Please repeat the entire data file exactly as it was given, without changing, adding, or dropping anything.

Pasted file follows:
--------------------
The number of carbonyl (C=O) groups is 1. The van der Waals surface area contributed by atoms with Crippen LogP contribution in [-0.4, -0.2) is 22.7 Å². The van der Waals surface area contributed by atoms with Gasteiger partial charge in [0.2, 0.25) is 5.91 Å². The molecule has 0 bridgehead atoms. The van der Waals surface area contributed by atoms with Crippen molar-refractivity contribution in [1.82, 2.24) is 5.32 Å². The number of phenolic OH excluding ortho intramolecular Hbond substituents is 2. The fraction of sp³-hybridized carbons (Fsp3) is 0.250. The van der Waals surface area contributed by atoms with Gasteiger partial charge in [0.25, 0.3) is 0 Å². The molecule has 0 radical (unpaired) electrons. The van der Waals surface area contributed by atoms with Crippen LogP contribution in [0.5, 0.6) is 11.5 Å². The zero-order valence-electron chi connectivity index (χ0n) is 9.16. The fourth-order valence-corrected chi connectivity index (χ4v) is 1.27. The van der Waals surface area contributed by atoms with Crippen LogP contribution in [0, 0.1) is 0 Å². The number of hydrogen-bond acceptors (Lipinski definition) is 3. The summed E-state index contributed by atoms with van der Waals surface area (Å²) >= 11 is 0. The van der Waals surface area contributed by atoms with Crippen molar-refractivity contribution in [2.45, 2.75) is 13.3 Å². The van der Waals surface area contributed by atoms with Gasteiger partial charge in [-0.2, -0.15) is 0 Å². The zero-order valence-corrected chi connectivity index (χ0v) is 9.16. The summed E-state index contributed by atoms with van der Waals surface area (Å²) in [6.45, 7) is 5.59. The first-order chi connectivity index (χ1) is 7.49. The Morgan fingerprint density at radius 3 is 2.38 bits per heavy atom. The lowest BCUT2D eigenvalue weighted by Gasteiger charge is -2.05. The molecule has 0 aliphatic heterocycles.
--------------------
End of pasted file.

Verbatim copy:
The number of carbonyl (C=O) groups is 1. The van der Waals surface area contributed by atoms with Crippen LogP contribution in [-0.4, -0.2) is 22.7 Å². The van der Waals surface area contributed by atoms with Gasteiger partial charge in [0.2, 0.25) is 5.91 Å². The molecule has 0 bridgehead atoms. The van der Waals surface area contributed by atoms with Crippen molar-refractivity contribution in [1.82, 2.24) is 5.32 Å². The number of phenolic OH excluding ortho intramolecular Hbond substituents is 2. The fraction of sp³-hybridized carbons (Fsp3) is 0.250. The van der Waals surface area contributed by atoms with Gasteiger partial charge in [0.25, 0.3) is 0 Å². The molecule has 0 radical (unpaired) electrons. The van der Waals surface area contributed by atoms with Crippen LogP contribution in [0.5, 0.6) is 11.5 Å². The zero-order valence-electron chi connectivity index (χ0n) is 9.16. The fourth-order valence-corrected chi connectivity index (χ4v) is 1.27. The van der Waals surface area contributed by atoms with Crippen LogP contribution in [0, 0.1) is 0 Å². The number of hydrogen-bond acceptors (Lipinski definition) is 3. The summed E-state index contributed by atoms with van der Waals surface area (Å²) >= 11 is 0. The van der Waals surface area contributed by atoms with Crippen molar-refractivity contribution in [2.45, 2.75) is 13.3 Å². The van der Waals surface area contributed by atoms with Gasteiger partial charge in [-0.2, -0.15) is 0 Å². The zero-order valence-corrected chi connectivity index (χ0v) is 9.16. The summed E-state index contributed by atoms with van der Waals surface area (Å²) in [6.45, 7) is 5.59. The first-order chi connectivity index (χ1) is 7.49. The Morgan fingerprint density at radius 3 is 2.38 bits per heavy atom. The lowest BCUT2D eigenvalue weighted by Gasteiger charge is -2.05. The molecule has 0 aliphatic heterocycles.